Nursing home residents covered by medicare risk contracts: Early findings from the EverCare evaluation project

Robert L Kane, Shannon Flood, Gail Keckhafer, Boris Bershadsky, Yat Sang Lum

Research output: Contribution to journalArticlepeer-review

44 Scopus citations

Abstract

OBJECTIVES: To compare the characteristics of a sample of EverCare nursing home residents with two control groups: one composed of other residents in the same homes and another made up of residents in matched nursing homes. To compare levels of unmet need, satisfaction with medical care, and the use of advance directives. DESIGN: Quasi-experimental design using two control groups to minimize selection effects. Information collected by in-person surveys of nursing home residents and telephone surveys of proxies and family members. SETTING: Nursing homes affiliated with EverCare and matched control homes. PARTICIPANTS: Nursing home residents and their family members. MEASUREMENTS: Questionnaire addressing function (activities of daily living (ADLs)), unmet care needs, pain, use of advance directives, satisfaction, and caregiver burden. RESULTS: In general, the experimental and control groups were similar, but the EverCare sample had more dementia and less ADL disability. Family members in the EverCare sample expressed greater satisfaction with several aspects of the medical care they received than did controls. Satisfaction of residents in the EverCare sample was more comparable with that of controls. There was no difference in experience with advance directives between EverCare and control groups. CONCLUSIONS: EverCare appears to be a model of managed care worth tracking. It is producing care that is at least comparable with what is available in the fee-for-service environment, with evidence that families seem to appreciate the added attention. There is some suggestion that it has enrolled a less disabled but more demented population. Pending results on the effects of this care on hospitalization and emergency care should shed useful light.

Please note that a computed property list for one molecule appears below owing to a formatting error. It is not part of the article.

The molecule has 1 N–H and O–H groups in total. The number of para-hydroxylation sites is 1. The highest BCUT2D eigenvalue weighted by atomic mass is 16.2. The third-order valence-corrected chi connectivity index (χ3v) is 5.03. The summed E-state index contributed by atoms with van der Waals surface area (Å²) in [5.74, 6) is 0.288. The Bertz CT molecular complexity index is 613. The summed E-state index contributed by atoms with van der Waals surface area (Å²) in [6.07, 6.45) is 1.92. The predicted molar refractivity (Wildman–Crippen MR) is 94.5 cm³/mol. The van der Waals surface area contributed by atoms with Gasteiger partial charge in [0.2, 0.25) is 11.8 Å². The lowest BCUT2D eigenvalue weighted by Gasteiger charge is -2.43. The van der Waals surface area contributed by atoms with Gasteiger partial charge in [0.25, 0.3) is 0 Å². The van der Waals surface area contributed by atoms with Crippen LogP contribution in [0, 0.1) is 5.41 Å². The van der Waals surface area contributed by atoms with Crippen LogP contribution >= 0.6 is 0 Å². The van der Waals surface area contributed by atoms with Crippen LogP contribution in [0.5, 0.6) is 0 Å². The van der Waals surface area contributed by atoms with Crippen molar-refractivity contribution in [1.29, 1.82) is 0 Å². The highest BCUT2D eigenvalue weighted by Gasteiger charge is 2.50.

Original languageEnglish (US)
Pages (from-to)719-727
Number of pages9
JournalJournal of the American Geriatrics Society
Volume50
Issue number4
DOIs
StatePublished - 2002

Keywords

  • Managed care
  • Nurse practitioners
  • Nursing homes
  • Satisfaction

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